Guest Blogger: My Dear Friend Alicia visiting from the UK
My good friend HollyBeth has invited me to be a guest blogger today. This is an honor and joy because she is such a good friend, full of enthusiasm, hope and encouragement, and has been that way all the years I’ve known her. While visiting her over the weekend, we went on a lovely Sunday morning walk through her neighborhood. In this historic district of houses built in the 1940s, 50s and early 60s not only do these small charming homes brim with personality and architectural details but also have delightfully manicured front yards. And since I have seen HollyBeth’s back yard or, should I use the British way of saying it, her back garden, hers is an oasis of peace and beauty. The day began with a breakfast of tea, muffins and fresh fruit in the gazebo surrounded by quiet and stillness, with only birdsong filling the air and the green lushness of her plants surrounding us. Her back garden is truly a suburban gem. What a way to begin the day! It was such a relaxing treat to have these reflective moments.
Sunday was a beautiful day, basically clear skies with puffs of white cotton clouds floating by and every once in a while HollyBeth would squeal with excitement; “it’s such a beautiful day today. I cannot believe how blue the sky is!”
During our walk as we passed these colorful and well kept front yards, we saw bees and butterflies dancing from one bloom to the next. I had brought my little camera along in hopes of getting a few photos but really didn’t anticipate the luck I would have. What else should I have expected on such an incredibly beautiful, sunny day? Stopping now and again to capture a photo of a butterfly, bee or flower and also to catch a moment to “rest” a bit and appreciate the views, we were amazed at the variety of plants in people’s yards: Echinacea or coneflowers, Black-eyed Susans, tomato plants, summer squash, beans, sunflowers, moonflowers, morning glory, hibiscus, lantana, busy lizzies, begonias, roses, crape (crepe) myrtle, cosmos, sweet potato vine, zinnias, petunias and more … So many flowers that are bee, butterfly and insect pollinator friendly. And although dogwood season has passed and is not in bloom now, it is encouraging to see that dogwood is still a favorite tree to plant. I love the idea of planting vegetables alongside flowering plants. Not only is it creative but shows that no matter how small a plot is, or how novice a gardener you might be, everyone can have a little bit of homegrown organic goodness.
Something as simple as a neighborhood walk was inspiring and a positive way to start the day and the week and, most importantly, to spend time with a very good friend.
Hibiscus flowers are a genus of flowering plants in the mallow family which is quite large, containing several hundred species that are native to warm-temperate, subtropical and tropical regions throughout the world. Hibiscus are often noted for their showy flowers and are commonly known as hibiscus, sorrel, and flor de Jamaica, or less widely known as rosemallow.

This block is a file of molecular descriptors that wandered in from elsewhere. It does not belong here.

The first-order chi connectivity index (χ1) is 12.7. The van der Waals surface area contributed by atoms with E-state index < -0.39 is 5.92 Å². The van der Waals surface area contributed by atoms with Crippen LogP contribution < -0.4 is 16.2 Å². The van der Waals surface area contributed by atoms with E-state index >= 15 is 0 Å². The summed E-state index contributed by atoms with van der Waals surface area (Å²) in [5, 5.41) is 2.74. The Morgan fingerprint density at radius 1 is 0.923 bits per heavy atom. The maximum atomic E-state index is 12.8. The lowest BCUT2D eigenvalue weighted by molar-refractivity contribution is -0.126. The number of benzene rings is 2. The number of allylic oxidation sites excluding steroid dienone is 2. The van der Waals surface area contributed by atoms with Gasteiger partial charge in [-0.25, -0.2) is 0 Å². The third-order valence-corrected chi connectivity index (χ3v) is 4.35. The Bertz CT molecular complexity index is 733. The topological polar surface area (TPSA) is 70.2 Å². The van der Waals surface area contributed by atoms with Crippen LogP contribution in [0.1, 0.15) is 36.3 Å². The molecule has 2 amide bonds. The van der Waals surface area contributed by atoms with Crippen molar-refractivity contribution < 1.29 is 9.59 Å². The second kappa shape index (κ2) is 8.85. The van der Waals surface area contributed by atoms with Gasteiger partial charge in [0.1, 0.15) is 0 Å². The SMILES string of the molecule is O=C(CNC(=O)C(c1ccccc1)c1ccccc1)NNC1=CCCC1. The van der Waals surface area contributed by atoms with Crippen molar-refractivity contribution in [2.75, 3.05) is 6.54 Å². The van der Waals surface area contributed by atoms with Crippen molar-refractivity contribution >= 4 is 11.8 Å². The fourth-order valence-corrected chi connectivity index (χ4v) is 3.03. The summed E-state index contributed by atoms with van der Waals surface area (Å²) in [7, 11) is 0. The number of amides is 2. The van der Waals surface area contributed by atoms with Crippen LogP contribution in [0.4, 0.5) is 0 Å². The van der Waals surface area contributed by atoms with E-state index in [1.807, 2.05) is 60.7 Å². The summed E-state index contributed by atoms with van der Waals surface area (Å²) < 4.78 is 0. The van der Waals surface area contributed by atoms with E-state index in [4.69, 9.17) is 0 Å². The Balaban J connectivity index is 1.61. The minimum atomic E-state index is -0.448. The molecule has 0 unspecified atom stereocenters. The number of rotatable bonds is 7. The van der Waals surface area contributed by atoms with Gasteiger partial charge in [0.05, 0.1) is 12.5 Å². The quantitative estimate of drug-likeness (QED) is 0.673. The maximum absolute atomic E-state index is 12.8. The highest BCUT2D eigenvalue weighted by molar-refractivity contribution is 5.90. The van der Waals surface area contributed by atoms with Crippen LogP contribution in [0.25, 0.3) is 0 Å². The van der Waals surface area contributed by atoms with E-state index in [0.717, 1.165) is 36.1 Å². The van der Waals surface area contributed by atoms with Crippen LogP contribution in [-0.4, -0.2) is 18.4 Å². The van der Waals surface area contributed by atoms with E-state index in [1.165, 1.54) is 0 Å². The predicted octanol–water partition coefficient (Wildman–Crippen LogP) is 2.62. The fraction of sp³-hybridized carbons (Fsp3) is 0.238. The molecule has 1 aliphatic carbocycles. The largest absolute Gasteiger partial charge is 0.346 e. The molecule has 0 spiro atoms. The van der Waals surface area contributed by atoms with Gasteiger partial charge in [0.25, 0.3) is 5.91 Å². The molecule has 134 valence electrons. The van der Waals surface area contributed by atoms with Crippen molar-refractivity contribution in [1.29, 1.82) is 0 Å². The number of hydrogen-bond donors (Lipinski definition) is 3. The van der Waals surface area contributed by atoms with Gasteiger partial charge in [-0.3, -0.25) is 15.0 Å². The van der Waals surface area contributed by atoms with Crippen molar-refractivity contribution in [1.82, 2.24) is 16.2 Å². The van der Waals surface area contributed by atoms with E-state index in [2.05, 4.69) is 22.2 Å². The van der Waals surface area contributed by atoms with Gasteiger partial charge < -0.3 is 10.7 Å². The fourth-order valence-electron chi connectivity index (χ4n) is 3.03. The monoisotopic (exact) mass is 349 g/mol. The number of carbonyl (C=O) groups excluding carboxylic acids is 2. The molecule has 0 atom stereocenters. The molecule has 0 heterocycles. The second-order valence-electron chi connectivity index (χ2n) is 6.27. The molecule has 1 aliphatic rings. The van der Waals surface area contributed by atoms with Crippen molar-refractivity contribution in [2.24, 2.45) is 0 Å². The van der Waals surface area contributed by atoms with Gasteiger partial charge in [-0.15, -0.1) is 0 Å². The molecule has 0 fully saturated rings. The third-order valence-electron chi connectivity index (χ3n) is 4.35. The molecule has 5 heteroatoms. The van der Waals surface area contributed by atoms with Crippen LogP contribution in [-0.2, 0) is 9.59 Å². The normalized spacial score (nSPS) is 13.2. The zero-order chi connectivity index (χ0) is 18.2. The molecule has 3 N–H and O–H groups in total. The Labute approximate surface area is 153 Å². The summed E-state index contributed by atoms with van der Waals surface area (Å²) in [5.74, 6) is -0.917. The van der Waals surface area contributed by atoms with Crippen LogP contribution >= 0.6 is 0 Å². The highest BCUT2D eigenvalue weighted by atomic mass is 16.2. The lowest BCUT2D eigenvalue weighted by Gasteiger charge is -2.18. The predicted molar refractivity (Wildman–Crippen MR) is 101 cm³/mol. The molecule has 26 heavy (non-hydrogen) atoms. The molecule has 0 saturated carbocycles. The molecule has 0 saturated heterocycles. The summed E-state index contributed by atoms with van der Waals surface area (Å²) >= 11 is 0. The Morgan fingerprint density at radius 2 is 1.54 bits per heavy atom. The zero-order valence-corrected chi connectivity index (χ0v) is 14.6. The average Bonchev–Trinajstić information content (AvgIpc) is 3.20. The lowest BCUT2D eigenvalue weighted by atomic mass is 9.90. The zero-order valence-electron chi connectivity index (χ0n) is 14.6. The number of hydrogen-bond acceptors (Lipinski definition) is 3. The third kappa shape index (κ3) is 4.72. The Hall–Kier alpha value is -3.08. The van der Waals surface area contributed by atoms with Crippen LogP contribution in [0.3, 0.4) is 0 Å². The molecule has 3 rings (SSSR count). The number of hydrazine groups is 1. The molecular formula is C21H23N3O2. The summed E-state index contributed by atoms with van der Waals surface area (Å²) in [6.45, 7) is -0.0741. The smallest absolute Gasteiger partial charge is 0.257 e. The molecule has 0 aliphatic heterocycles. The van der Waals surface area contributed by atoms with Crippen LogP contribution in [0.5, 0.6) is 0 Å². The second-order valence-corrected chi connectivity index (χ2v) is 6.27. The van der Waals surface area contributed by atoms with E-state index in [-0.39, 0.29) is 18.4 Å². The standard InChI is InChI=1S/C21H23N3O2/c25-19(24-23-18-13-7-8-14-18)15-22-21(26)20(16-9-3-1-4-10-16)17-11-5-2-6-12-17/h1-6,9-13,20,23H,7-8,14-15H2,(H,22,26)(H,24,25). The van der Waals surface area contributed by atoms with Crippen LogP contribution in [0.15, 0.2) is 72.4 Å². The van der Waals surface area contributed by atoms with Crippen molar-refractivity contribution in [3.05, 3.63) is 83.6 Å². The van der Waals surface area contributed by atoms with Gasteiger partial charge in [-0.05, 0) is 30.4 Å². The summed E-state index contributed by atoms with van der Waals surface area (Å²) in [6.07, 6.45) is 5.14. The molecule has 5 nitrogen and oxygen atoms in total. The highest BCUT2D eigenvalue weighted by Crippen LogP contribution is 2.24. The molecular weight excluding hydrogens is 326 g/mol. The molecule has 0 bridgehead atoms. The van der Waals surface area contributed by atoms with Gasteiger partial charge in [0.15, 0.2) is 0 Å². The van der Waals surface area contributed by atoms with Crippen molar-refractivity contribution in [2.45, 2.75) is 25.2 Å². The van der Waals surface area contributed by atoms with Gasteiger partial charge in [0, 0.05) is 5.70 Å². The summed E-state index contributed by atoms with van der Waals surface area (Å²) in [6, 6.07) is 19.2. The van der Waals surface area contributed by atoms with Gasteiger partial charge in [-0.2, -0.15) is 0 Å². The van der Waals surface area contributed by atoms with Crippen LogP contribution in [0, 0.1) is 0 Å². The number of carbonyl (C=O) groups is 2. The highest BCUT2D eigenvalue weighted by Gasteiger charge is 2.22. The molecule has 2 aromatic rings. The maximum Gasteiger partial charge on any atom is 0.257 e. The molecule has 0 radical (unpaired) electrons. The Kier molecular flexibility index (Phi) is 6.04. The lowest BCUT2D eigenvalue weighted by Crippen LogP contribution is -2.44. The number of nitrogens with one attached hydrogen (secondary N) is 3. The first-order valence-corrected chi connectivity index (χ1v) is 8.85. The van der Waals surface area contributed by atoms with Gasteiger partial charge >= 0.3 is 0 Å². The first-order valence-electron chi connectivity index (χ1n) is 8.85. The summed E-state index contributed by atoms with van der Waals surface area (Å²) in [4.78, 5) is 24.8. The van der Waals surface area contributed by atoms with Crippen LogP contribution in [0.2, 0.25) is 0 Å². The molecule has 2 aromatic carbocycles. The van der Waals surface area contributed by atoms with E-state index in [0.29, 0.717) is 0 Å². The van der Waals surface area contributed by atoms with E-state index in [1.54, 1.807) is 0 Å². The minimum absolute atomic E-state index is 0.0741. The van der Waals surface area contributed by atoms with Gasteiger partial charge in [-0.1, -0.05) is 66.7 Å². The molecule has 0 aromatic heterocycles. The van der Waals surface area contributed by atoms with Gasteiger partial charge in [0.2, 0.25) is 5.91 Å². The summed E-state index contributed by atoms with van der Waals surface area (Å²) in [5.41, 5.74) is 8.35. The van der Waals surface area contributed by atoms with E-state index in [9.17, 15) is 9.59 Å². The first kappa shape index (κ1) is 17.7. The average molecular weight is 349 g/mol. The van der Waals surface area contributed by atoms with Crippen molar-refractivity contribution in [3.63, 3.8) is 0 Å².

It is also used in the production of food, such as yogurts, ice-creams, and butter with a wonderful aroma, hot and cold teas, jellies, sauces and syrup. The tea is popular as a natural diuretic; it contains vitamin C and minerals, and is used traditionally as a mild medicine. Hibiscus tea is enormously popular not only for relaxation use, but also in various treatments. Hibiscus tea tastes tart with cranberry-like notes. A 2008 USDA study shows consuming hibiscus tea lowers blood pressure in a group of prehypertensive and mildly hypertensive adults. Dieters or people with kidney problems often take it without adding sugar for its beneficial properties and as a natural diuretic. Its seeds are used in the production of vegetable oil in China, and sometimes as a coffee substitute. Hibiscus root is edible and used as an aperitif and tonic in the Philippineswhile the fibrous part of Hibiscus is used in the production of twine and cord known as “rosella hemp.”
Various forms of the hibiscus are the national flower emblems of South Korea and Malaysia. The red hibiscus is the flower of the Hindu goddess Kali, and appears frequently in depictions of her in the art of Bengal, India, often with the goddess and the flower merging in form.
In cosmetic uses, the hibiscus petal is used to stimulate thicker hair growth and to prevent premature graying, hair loss and scalp disorders. It acts as a natural emollient hair conditioner and can be used in hair washes, treatments and vinegar rinses for the hair. Hibiscus extract visibly promotes even tone and texture to skin. It is used for various skin conditions such as eczema and other allergic skin problems. In addition, hibiscus increases the ability of the skin to retain moisture, thus improving skin elasticity and flexibility and also creates higher levels of skin hydration. In treatments for dry hair, the hibiscus components increase the moisture retention of the hair shaft thus giving hair a silky, shiny look.